May 27th, 2019

Obtaining nuclear data is an international activity with new and updated data constantly being determined by thousands of scientists at major research centres worldwide. Because of the large amounts of data generated and the formats used to store these data, the field of nuclear data is highly specialised. To make the most important key data more accessible to a wider audience, nuclide charts have been developed. In this publication, we present the scientific highlights of the new 10th Edition of the Karlsruhe Nuclide Chart.
Fig1epjn The main focus of this Chart is to provide structured, accurate information on the half-lives and decay modes, as well as energies of the emitted radiation for over 4000 experimentally observed ground states and isomer nuclides to an interdisciplinary audience.

More information…
Karlsruhe Nuclide Chart – New 10th edition 2018, EPJ Nuclear Sci. Technol.
Volume 5, 2019
(pdf)
New 10th Edition (2018) of the Karlsruhe Nuclide Chart
Karlsruhe Nuclide Chart Online Shop

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World’s oldest periodic table chart found in St Andrews

January 22nd, 2019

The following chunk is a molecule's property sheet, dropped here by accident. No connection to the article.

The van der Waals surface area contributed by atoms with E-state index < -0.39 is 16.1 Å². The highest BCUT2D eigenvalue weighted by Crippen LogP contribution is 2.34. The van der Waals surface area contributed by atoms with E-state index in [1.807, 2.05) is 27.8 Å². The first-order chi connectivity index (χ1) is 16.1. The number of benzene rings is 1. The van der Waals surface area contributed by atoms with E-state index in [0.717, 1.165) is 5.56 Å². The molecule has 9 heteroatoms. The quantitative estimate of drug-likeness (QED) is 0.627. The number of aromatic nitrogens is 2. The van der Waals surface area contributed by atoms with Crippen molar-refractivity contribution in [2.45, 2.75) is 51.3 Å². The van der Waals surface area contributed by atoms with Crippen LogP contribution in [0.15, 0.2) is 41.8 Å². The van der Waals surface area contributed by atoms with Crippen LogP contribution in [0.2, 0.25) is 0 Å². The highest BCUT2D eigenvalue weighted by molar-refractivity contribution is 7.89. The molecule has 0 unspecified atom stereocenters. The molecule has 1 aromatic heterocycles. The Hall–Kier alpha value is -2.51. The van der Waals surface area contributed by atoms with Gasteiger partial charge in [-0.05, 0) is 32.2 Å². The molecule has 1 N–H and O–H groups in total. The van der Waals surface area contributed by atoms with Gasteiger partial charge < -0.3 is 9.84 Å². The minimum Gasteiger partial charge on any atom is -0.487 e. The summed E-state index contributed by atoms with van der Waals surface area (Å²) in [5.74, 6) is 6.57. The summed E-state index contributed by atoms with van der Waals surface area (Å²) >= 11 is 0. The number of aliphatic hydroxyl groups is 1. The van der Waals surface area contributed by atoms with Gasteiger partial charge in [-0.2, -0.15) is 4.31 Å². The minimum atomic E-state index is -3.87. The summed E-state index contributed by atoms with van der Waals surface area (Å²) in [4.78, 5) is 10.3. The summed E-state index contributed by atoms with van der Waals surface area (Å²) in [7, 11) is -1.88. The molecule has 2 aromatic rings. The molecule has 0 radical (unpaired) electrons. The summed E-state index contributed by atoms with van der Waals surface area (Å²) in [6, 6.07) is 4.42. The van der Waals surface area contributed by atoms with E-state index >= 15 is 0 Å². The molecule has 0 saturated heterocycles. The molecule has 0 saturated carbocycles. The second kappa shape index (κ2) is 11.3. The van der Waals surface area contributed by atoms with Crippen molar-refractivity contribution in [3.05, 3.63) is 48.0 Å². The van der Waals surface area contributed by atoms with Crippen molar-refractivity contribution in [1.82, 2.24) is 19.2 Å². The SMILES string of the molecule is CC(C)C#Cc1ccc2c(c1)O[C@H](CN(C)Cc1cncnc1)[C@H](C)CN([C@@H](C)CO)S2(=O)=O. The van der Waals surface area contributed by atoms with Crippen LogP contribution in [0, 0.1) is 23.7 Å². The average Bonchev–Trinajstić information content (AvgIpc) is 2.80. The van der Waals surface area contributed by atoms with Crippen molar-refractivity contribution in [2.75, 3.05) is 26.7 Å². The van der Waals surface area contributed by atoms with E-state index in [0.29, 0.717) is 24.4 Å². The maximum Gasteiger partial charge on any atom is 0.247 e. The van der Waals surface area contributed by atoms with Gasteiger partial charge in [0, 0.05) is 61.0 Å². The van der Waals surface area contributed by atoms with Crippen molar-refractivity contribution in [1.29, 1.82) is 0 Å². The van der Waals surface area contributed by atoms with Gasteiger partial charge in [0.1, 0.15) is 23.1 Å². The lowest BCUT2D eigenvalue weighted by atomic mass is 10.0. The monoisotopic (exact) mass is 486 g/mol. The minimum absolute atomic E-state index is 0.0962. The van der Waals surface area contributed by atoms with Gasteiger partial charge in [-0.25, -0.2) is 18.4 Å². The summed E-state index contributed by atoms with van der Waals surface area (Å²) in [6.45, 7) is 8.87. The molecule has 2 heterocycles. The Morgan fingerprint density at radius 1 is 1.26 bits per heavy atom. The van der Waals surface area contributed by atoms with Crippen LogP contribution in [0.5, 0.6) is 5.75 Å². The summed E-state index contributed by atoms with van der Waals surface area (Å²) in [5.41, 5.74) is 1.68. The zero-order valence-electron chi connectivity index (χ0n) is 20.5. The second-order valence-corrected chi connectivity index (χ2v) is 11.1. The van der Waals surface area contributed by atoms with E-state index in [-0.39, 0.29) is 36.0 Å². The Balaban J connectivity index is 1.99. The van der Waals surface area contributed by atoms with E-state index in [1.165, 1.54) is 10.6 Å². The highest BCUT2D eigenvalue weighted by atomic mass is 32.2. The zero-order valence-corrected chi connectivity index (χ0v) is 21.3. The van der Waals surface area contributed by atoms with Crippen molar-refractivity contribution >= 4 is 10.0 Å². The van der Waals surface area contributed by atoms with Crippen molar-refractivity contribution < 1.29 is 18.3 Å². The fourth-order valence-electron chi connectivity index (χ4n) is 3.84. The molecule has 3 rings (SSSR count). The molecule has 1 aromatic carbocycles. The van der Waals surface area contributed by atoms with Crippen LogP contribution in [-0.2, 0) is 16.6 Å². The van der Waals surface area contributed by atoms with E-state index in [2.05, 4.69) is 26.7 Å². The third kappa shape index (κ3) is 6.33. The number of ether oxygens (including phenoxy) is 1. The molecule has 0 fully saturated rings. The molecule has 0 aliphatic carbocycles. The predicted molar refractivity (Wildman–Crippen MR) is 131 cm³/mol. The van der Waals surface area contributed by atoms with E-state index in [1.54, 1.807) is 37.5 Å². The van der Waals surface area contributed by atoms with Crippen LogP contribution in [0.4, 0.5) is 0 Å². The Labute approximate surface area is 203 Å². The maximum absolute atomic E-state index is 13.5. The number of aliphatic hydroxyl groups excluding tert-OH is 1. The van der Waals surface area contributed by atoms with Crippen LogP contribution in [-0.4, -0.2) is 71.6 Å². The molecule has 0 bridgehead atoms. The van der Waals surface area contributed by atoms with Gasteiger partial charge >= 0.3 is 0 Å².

A periodic table discovered at the University of St Andrews is thought to be the oldest in the world. Following Menedleev’s famous discovery of periodicity in the chemical elements in 1869, a number of such periodic tables were created. The St. Andrews periodic table is similar to Mendeleev’s second table from 1871. Original_PT2Periodic Table discovered at St. Andrews University, Scotland (Courtesy St. Andrews University).
The United Nations has designated 2019 as the international year of the Periodic Table of chemical elements, recognizing it as an instrument ‘central to linking cultural, economic and political aspects of the global society through a common language’.

More info…
St. Andrews University News
Article in Der Spiegel (in German)
United Nations Year of the Periodic Table

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Karlsruhe Nuclide Chart (Contour Chart) at URENCO, Netherlands